Discover how UV inks differ from other formulations and what it takes to print and cure them successfully.
By Bea Purcell
In curing units, the lamp and reflector assembly that delivers the UV light is call an irradiator. The lamps used in curing units generally consist of mercury vapor contained in a transparent quartz envelope. The lamps are powered in one of two ways. One type has electrodes at each end. When electrical current is applied, an "arc" is formed within the lamp, causing it to emit UV energy. The other type of lamp is electrodeless and ignites the gas with microwaves. In this system, a microwave-generating unit is placed above the irradiator and the microwaves are directed to the lamp by waveguides.
The medium-pressure mercury lamp is the most common lamp used for curing UV screen-printing inks. Argon gas and an exact amount of mercury (to create the right pressure when vaporized) are captured in a tube of fused silica. As Figure 2A shows, vaporized mercury emits ultraviolet energy at certain wavelengths so that when UV inks with the proper photoinitiators are exposed, cross-linking (curing) results.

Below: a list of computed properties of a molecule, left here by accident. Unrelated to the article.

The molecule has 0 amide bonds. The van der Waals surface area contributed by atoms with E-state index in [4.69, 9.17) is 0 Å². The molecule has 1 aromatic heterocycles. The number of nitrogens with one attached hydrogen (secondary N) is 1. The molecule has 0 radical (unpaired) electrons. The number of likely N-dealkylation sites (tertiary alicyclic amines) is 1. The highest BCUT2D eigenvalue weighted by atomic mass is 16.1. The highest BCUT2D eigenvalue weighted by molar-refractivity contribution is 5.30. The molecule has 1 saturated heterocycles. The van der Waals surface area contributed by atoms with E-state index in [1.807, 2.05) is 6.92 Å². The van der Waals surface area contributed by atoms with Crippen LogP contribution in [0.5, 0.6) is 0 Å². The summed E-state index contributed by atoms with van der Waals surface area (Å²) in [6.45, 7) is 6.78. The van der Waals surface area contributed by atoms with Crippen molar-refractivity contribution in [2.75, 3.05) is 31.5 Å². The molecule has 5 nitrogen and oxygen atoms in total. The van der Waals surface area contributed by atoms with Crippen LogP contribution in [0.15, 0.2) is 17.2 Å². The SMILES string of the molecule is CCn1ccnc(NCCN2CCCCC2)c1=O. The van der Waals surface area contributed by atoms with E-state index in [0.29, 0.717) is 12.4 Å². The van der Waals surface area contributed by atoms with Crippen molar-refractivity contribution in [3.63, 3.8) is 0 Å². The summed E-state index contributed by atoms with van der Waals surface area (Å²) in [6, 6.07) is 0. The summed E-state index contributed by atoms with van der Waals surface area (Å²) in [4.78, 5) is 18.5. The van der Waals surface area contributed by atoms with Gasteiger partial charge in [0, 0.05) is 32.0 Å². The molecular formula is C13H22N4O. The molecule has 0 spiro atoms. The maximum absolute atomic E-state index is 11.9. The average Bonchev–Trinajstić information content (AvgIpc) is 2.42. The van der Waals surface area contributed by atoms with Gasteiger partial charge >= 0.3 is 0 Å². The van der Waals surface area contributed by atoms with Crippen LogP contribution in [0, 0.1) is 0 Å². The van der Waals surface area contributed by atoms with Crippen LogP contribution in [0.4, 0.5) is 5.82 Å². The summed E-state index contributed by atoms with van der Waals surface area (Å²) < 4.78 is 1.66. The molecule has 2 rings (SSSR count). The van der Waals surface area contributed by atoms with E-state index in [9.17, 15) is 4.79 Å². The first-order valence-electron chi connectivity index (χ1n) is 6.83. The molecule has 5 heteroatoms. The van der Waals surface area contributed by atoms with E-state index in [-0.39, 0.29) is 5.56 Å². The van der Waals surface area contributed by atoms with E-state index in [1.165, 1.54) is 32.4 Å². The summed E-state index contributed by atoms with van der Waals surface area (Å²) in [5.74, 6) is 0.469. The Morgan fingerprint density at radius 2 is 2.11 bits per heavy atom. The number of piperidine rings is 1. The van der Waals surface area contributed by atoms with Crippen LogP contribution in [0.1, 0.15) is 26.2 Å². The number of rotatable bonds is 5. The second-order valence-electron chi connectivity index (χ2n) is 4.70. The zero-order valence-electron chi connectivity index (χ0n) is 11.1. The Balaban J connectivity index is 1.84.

Research has revealed that the addition of compounds called metal halides to the mercury enhances the spectral output of the lamp. This enhanced output is advantageous for curing opaque ink systems and those containing the white pigment titanium dioxide (TiO2). Two such "doped" lamps include the iron and gallium varieties (see Figures 2B and 2C). Most curing units offered today are designed to allow lamps to be changed in a matter of minutes.
One factor that has the greatest impact on the curing efficiency of the lamp is the amount of electrical current that flows through it during operation. According to Ohm's Law, volts x amps = watts. However, to calculate the actual power that the curing unit is receiving, watts must be multiplied by the "power factor" for the particular area (this factor can be supplied by the local electric company), and divided by the length of the lamp. The result is the exact power that the lamp is receiving, provided that there are no power fluctuations.
Curing units employ reflectors with different physical geometries to focus or scatter the lamp output across the print. The specific configuration of the reflector influences how the ink film is cured. Three main reflector geometries are used today (Figure 3):
• elliptical, which concentrates energy at the print surface with a narrow focal width
• parabolic, which reflects energy at a slightly wider focal width
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